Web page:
Congenital Heart Defects Awareness Week
February 7-14, 2013
"Birth Defects are common, costly, and critical."
About 1 in 100 babies are born with a congenital heart defect (CHD)...
making CHDs the most common of all birth defects. This adds up to 40,000 newborns with CHDs per year in the United States, over 300 of those in Utah.
What is a congenital heart defect (CHD)?
- Congenital heart defects or CHDs are problems with the heart’s structure that are present at birth.
- Common examples include holes in the inside walls of the heart and narrowed or leaky valves. In more severe forms of CHD, blood vessels or heart chambers may be missing, poorly formed, and/or in the wrong place.
How common are congenital heart defects?
- CHDs are the most common birth defect. CHDs occur in almost 1% of births.
- More than 300 babies (or 1 in 100) are born in Utah each year with CHDs.
- CHDs are as common as autism and about twenty-five times more common than cystic fibrosis.
- Thanks to improvements in survival, the number of adults living with CHD is increasing. It is now believed that the number of adults living with CHD is at least equal if not greater than the number of children living with CHD.
What causes congenital heart defects?
- Most causes of CHDs are unknown. Only 15-20% of all CHDs are related to known genetic conditions.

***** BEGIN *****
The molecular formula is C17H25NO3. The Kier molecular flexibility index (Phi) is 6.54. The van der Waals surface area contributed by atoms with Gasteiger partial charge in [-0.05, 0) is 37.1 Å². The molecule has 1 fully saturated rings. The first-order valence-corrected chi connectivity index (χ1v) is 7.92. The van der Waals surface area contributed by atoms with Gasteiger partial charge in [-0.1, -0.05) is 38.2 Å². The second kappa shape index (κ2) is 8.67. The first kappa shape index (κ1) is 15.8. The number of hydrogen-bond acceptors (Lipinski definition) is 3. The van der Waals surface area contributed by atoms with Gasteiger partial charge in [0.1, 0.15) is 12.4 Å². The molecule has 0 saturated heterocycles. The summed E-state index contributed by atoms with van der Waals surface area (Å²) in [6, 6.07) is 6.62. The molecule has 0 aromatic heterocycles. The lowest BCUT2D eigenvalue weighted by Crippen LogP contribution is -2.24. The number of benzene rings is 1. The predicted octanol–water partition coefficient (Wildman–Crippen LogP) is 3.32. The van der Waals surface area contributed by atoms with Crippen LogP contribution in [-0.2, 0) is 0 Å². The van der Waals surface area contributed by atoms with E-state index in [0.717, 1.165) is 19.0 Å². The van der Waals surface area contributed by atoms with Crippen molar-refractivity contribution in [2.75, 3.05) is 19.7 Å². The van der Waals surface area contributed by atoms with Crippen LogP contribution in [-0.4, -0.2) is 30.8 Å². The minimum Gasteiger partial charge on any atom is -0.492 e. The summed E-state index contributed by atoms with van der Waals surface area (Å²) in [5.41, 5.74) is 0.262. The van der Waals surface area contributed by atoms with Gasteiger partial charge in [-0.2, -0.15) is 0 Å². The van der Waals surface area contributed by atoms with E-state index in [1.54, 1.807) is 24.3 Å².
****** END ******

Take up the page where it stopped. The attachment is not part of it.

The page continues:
- Most CHDs are thought to be caused by a combination of genes and other risk factors, such as environmental exposures and maternal conditions. Because the heart is formed so early in pregnancy, the damage occurs before most women know they are pregnant (during the first 8 weeks after conception). Preventing these factors before a pregnancy is crucial.
- Environmental exposures that may be related to risk of having a CHD include the mother’s diet and certain chemicals and medications. Maternal diabetes is a recognized cause of CHD. Maternal obesity, smoking, and some infections also may raise the risk of having a baby with a CHD.
- A baby’s risk of having a CHD is increased by 3 times if the mother, father, or sibling has a CHD.
What can you do to reduce your risk?
- Preconception Care – Before you get pregnant:
- Take a multivitamin with folic acid (0.4mg day)
- Eat a healthy diet – get to and stay at a healthy weight
- Control diagnosed diabetes
- Stop smoking
- Stop drinking alcohol – there is no safe amount of alcohol
- Talk to your doctor about an medication you are taking